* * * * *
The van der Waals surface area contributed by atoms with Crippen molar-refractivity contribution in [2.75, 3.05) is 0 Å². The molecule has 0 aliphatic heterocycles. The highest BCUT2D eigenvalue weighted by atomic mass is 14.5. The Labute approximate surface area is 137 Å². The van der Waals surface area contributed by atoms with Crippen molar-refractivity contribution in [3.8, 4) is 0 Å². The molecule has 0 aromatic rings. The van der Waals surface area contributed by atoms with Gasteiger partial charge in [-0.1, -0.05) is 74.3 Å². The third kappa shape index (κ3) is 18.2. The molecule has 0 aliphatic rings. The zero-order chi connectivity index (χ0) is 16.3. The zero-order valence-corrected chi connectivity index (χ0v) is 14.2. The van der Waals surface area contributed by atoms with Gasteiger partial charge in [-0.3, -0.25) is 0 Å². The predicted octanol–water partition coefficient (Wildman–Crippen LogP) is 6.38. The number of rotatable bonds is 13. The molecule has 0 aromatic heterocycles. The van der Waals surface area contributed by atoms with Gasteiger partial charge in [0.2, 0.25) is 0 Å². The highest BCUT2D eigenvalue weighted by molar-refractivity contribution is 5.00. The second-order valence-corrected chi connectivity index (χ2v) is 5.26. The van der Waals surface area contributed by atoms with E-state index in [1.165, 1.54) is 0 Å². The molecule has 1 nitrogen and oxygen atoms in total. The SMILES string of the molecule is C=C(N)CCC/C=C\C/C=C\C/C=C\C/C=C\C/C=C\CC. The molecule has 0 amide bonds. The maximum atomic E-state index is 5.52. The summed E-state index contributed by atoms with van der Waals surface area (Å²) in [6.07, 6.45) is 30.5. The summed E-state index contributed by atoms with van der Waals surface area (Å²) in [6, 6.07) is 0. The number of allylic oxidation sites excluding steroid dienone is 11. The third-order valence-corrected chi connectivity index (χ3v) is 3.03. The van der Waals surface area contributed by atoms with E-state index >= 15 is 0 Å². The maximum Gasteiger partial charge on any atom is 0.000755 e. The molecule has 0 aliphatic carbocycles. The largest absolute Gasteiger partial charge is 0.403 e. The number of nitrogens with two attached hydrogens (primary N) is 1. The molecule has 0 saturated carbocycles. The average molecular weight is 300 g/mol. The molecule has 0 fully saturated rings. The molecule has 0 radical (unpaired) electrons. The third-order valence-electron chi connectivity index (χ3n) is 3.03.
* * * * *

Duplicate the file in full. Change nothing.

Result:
The van der Waals surface area contributed by atoms with Crippen molar-refractivity contribution in [2.75, 3.05) is 0 Å². The molecule has 0 aliphatic heterocycles. The highest BCUT2D eigenvalue weighted by atomic mass is 14.5. The Labute approximate surface area is 137 Å². The van der Waals surface area contributed by atoms with Crippen molar-refractivity contribution in [3.8, 4) is 0 Å². The molecule has 0 aromatic rings. The van der Waals surface area contributed by atoms with Gasteiger partial charge in [-0.1, -0.05) is 74.3 Å². The third kappa shape index (κ3) is 18.2. The molecule has 0 aliphatic rings. The zero-order chi connectivity index (χ0) is 16.3. The zero-order valence-corrected chi connectivity index (χ0v) is 14.2. The van der Waals surface area contributed by atoms with Gasteiger partial charge in [-0.3, -0.25) is 0 Å². The predicted octanol–water partition coefficient (Wildman–Crippen LogP) is 6.38. The number of rotatable bonds is 13. The molecule has 0 aromatic heterocycles. The van der Waals surface area contributed by atoms with Gasteiger partial charge in [0.2, 0.25) is 0 Å². The highest BCUT2D eigenvalue weighted by molar-refractivity contribution is 5.00. The second-order valence-corrected chi connectivity index (χ2v) is 5.26. The van der Waals surface area contributed by atoms with E-state index in [1.165, 1.54) is 0 Å². The molecule has 1 nitrogen and oxygen atoms in total. The SMILES string of the molecule is C=C(N)CCC/C=C\C/C=C\C/C=C\C/C=C\C/C=C\CC. The molecule has 0 amide bonds. The maximum atomic E-state index is 5.52. The summed E-state index contributed by atoms with van der Waals surface area (Å²) in [6.07, 6.45) is 30.5. The summed E-state index contributed by atoms with van der Waals surface area (Å²) in [6, 6.07) is 0. The number of allylic oxidation sites excluding steroid dienone is 11. The third-order valence-corrected chi connectivity index (χ3v) is 3.03. The van der Waals surface area contributed by atoms with E-state index >= 15 is 0 Å². The maximum Gasteiger partial charge on any atom is 0.000755 e. The molecule has 0 aliphatic carbocycles. The largest absolute Gasteiger partial charge is 0.403 e. The number of nitrogens with two attached hydrogens (primary N) is 1. The molecule has 0 saturated carbocycles. The average molecular weight is 300 g/mol. The molecule has 0 fully saturated rings. The molecule has 0 radical (unpaired) electrons. The third-order valence-electron chi connectivity index (χ3n) is 3.03.